Last week, I wrote a piece for Motherboard about an android version of the science fiction writer Philip K. Dick. The story of the android is truly surreal, stranger than even Dick’s flipped-out fiction, and I recommend you pop over to Motherboard and mainline it for yourselves. For the piece, I interviewed the lead programmer on the first version of the PKD Android, Dr. Andrew Olney. Aside from bringing science fiction legends back from the dead, Olney is an Assistant Professor in the Department of Psychology at the University of Memphis and Associate Director of the same university’s Institute for Intelligent Systems. He makes intelligent tutoring systems and once hacked a Big Mouth Billy Bass.
I found his interview too interesting not to share in full.
Universe: This project lives in a world between computer science, sculpture, and literature. In terms of the response you’ve received, has it been understood primarily as an art piece or a feat of engineering?
Olney: I was attracted to the aspects of the project most opposite from what I normally do. I loved the art aspect, the resonance with PKD’s written work. To me it was a kinetic interactive sculpture.
Universe: What makes this project fascinating is that PKD was obsessed, himself, with ideas of personhood in an age of androids. I can’t help but think of Jack Bohlen, in Martian Time-Slip, servicing the simulacra in his son’s school and having schizoid episodes where he believes that every person is secretly a mechanism. This is presented as being patently horrifying; based on your understanding of his work, do you think Dick would have liked the android or been terrified by it?
Olney: I can only speculate, of course. I imagine he would have appreciated the reification on a certain level, say on the nuts and bolts level. To the extent that it fell short of the androids he wrote about, I think he would have been relieved. After all it is not the basic idea of an android that is the most troubling, but rather the idea that an android can be more real, or more human, than a human. Since we no doubt missed the mark there, I doubt the robot itself would have terrified him. But as evidence that a future he wrote about was perhaps more possible than he imagined. Maybe that would make him a bit uneasy.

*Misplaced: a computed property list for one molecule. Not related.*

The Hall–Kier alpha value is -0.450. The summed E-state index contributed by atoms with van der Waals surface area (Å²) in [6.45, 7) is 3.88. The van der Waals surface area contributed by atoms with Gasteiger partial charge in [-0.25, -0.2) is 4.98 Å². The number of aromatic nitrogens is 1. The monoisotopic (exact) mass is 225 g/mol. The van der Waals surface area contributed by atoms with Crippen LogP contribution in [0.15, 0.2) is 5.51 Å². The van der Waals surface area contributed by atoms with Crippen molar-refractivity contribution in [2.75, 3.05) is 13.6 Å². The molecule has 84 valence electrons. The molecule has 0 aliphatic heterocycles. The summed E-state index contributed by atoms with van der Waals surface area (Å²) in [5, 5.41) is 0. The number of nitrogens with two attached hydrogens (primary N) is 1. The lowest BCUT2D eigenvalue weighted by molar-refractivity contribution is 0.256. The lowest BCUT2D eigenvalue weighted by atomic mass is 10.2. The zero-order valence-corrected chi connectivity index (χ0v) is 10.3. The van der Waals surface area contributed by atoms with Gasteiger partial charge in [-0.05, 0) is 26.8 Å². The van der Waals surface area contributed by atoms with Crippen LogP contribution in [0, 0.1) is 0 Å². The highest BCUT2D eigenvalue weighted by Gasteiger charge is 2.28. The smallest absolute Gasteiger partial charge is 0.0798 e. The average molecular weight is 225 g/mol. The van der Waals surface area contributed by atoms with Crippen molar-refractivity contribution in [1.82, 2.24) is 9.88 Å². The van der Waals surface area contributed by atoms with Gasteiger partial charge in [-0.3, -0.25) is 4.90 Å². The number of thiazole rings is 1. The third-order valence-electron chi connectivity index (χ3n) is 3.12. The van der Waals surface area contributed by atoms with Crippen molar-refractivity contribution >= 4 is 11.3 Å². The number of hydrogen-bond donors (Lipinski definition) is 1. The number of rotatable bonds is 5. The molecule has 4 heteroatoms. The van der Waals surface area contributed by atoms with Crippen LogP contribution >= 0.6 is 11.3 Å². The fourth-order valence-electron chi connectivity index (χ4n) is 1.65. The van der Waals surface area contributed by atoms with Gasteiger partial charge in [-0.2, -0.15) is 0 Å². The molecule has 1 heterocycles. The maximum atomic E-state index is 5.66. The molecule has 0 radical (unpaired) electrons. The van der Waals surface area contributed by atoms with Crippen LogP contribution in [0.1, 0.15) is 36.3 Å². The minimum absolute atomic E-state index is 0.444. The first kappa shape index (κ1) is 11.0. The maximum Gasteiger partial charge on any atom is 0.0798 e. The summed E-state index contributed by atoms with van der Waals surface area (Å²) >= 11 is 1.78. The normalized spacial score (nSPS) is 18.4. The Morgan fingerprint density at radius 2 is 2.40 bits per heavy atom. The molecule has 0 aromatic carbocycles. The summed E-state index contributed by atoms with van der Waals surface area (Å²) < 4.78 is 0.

Universe: Can you tell me a little about the AI?
Olney: The basic AI is somewhat analogue to my reading of Dixie Flatline from Neuromancer. Imagine a giant recorder that pairs every stimulus you receive with every response you make. I had a rough approximation of that via PKD’s interviews, letters, etc. With the rest of his writings (books, fiction, etc) I had enough material to make a giant semantic space, basically a vector space that maps words to vector representations. This let me create a giant associative memory of conversational stimulus/response pairs, mediated by the meaning of what was being said to the robot. That was most of the interesting stuff going on with the AI. In addition, I hooked up a chatbot for the goofy dialogue (“What is your name”) and used a ranking procedure to decide what response to select. This is a bit of a simplification, but there were about 20 responses generated for every spoken input, and only one was selected. The rest of the robot was sensors (face recognition) and effectors (facial expression, lip sync, audio output) chained together using an expert system in order to drive certain behaviors, like turning the head to make eye contact. I also experimented right before the head was lost on dynamically generating emotional expressions based on the emotional valence of the robot’s speech, which actually worked pretty well. We’ve since used that in other systems in my lab.
Universe: What is your end goal, in developing an AI like this? Are you interested in developing real machine intelligence or is it more about making useful systems to assist people in everyday tasks, like learning?
Olney: That’s a great question. My position is that real-world contexts are an endless source of important research questions. AI is way past the point where toy systems can generate interesting questions. It’s only by placing your system in the world that you can see where the holes in your theory are. So it’s a very symbiotic relationship between science and engineering. On one level, you are establishing the computational specifications for a functional (though not necessarily human) intelligence. What you learn from AI can be taken back to understanding human cognition or animal cognition because it helps shape your questions-it helps you ask better questions about human and animal intelligence. On another level, you are creating intelligent machines that carry out useful tasks in the real world. Something that we do a lot of in my lab is create intelligent tutoring systems (ITS) that tutor students on various topics. This is societally relevant because there are not enough human tutors to meet the need and tutoring is expensive. So creating ITS as a supplement to classroom instruction has a positive social impact and it is a source of important research questions about natural language understanding, natural language generation, motivation, and learning.
Universe: What’s your favorite Philip K. Dick novel or story?
Olney: Scanner Darkly is by far my favorite out of what I’ve read, which is only half a dozen or so. I’ve read maybe 20 or so short stories, but I suppose my favorite is the Golden Man, which I love for its non-cognitive-evolutionary storyline. Another I like is the Pre-Persons, not because I agree with the position on abortion, but because the story is hilarious.